Supposedly there were twelve different Frida scripts in circulation at one time.  But, Hayek, with Hardin as a producer, was especially determined.  She met a former lover of Rivera’s Dolores Olmedo Patino, who administered the trust of Kahlo and Rivera’s art, to allow her to use images in her film.  She was the person who sought out Alfred Molina for the role of Diego, he gained 35 pounds to play the part.  When financing faltered, Miramax stepped in, attaching Julie Taymor, wildly famous for her stage version of The Lion King, as director.  The screenplay had several hands, including writer/ director Gregory Nava and his wife Anna Thomas (author of The Vegetarian Epicure!) and, uncredited Edward Norton, who plays Nelson Rockefeller in the film.

What seemed like a blessing, quickly turned into a curse.  Weinstein had an ulterior motive.  He sexually harassed Hayek constantly, threatening to give her dream project to somebody else if she didn’t comply.  Eventually, cowed by his rage and threats, she agreed film a sex scene with another woman because without it she would not be allowed to finish the film.  You can read her whole sad story in her New York Times op-ed. Her success with the film is, perhaps the best revenge, even if her trauma lingers (and her account is harrowing).

Frida’s life was urban and sophisticated, but Hayek’s mother and grandmother came from the part of rural Mexico Frida celebrated in her Tehuantepec dress, a part of the country traditionally matriarchal.  And Hayek does identify with the artist, but not with her pain, with her humor.  “I don’t see her as this morbid, sad character and I’ll tell you why,” she says. “To start with, nobody paints their last painting, knowing that they’re dying, and calls that painting Viva la Vida [Long Live Life]. She would wake up in the morning and make an art form of herself; and spend hours decorating herself to go to the market to buy some food, you know, or to stay in the house and paint. This spirit of waking up and transforming yourself into a walking work of art – you’re not telling me this was a depressive, obscure person” (The Guardian).

If we have to wonder what she would have thought about the marketing of her image, she did love the movies, and she probably would have enjoyed having one made about her, especially one as good as Julie Taymor’s Frida.  While Diego was in New York painting murals, as you will see in the film, Frida went to the movies.  She saw Frankenstein twice, watched King Kong and loved Tarzan movies.  The first serious collector of her work was movie star Edward G. Robinson, who bought four paintings for $200 each in 1938.

Salma Hayek first gained fame as a star of the Mexican telenovela, Teresa.  Her mother was from Mexico, an opera singer, and her father a wealthy Lebanese businessman, and she had a pampered home life.  Falling in love with Willy Wonka and the Chocolate Factory, she decided to become an actress.  She moved to Los Angeles in 1991 but was frustrated with her stereotypical parts.  She ranted on a late-night Spanish language talk show, and luckily director Robert Rodriguez was watching.  He gave her a first big hit co-starring with Antonio Banderas in Desperado, which brought her to the Berlin Film Festival, even then, she wore a Frida-like Tehuana costume on the red carpet.  Frida was a hit, and was nominated for six Academy Awards, including for Best Actress; Hayek was the first Latinex actress ever nominated in that category.  Producing Frida led to directing, and other producing projects, including the American tv show, Ugly Betty.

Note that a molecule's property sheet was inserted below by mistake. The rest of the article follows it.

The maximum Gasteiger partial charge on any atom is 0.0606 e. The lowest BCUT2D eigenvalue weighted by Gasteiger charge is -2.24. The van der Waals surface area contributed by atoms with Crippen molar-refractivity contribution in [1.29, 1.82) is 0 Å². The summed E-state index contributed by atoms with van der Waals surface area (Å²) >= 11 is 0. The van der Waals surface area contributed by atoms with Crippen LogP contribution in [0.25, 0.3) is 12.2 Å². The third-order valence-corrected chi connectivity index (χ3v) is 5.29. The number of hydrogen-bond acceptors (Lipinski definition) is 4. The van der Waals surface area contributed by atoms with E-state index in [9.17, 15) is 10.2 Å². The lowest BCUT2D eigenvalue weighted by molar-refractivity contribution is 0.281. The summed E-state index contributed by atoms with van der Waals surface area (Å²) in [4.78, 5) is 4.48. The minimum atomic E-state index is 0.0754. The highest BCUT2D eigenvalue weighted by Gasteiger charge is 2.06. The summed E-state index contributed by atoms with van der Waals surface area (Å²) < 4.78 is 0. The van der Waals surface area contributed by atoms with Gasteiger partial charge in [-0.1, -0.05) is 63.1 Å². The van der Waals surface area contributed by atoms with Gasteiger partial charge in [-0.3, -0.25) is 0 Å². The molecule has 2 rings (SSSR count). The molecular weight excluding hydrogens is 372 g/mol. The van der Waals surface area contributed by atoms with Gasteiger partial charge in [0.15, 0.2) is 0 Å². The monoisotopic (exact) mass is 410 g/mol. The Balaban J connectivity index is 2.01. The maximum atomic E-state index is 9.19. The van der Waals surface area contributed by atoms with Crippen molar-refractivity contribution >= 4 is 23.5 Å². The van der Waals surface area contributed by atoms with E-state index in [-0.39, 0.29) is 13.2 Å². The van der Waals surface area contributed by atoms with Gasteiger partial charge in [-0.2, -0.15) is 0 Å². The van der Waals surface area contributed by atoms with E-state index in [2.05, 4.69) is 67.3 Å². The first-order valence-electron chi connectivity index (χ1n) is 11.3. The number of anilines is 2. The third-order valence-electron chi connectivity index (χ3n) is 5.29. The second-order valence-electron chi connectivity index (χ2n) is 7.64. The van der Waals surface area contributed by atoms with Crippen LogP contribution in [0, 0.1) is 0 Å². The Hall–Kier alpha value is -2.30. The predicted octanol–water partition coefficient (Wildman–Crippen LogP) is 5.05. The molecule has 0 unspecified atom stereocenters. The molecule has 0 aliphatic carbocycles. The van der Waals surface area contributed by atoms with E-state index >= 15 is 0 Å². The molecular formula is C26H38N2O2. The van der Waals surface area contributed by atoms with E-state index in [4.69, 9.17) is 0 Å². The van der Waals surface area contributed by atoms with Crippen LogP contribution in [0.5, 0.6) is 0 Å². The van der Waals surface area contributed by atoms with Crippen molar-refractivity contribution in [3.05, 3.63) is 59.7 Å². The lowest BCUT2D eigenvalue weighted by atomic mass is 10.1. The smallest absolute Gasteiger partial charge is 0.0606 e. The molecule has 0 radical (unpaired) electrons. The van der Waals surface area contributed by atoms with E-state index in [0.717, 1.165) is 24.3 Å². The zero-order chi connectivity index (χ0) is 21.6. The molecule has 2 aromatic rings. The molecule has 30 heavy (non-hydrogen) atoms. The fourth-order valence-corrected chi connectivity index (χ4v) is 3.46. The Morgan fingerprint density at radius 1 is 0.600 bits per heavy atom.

Alfred Molina is a British actor; his father was an immigrant from Spain and his mother from Italy; they worked service jobs. Molina’s inspiration to be an actor was Spartacus.  He went to drama school and appeared on stage, his film debut was as Indiana Jones’ guide in Raiders of the Lost Ark; people still shout at him, “Throw me the idol, I’ll throw you the whip!”  He’s worked extensively on stage and screen, and one can only hope that after playing Doctor Octopus in Spider Man 2, he doesn’t have to worry about money anymore.

“What I respond to with Frida is her courage to be unique; her courage to be different,” says Salma Hayek, who eventually beat out Madonna and Jennifer Lopez to become Hollywood’s Frida, and whose performance in the film she produced herself has just won Hayek an Oscar nomination for best actress. “She lived her life exactly as she wanted and never apologized. She was bisexual at a very young age – well before she was in a group of people with whom it would have been more accepted. I think she got caught with the librarian of her school right before the accident…She herself, the self she made, was a fantastic concoction” (The Guardian).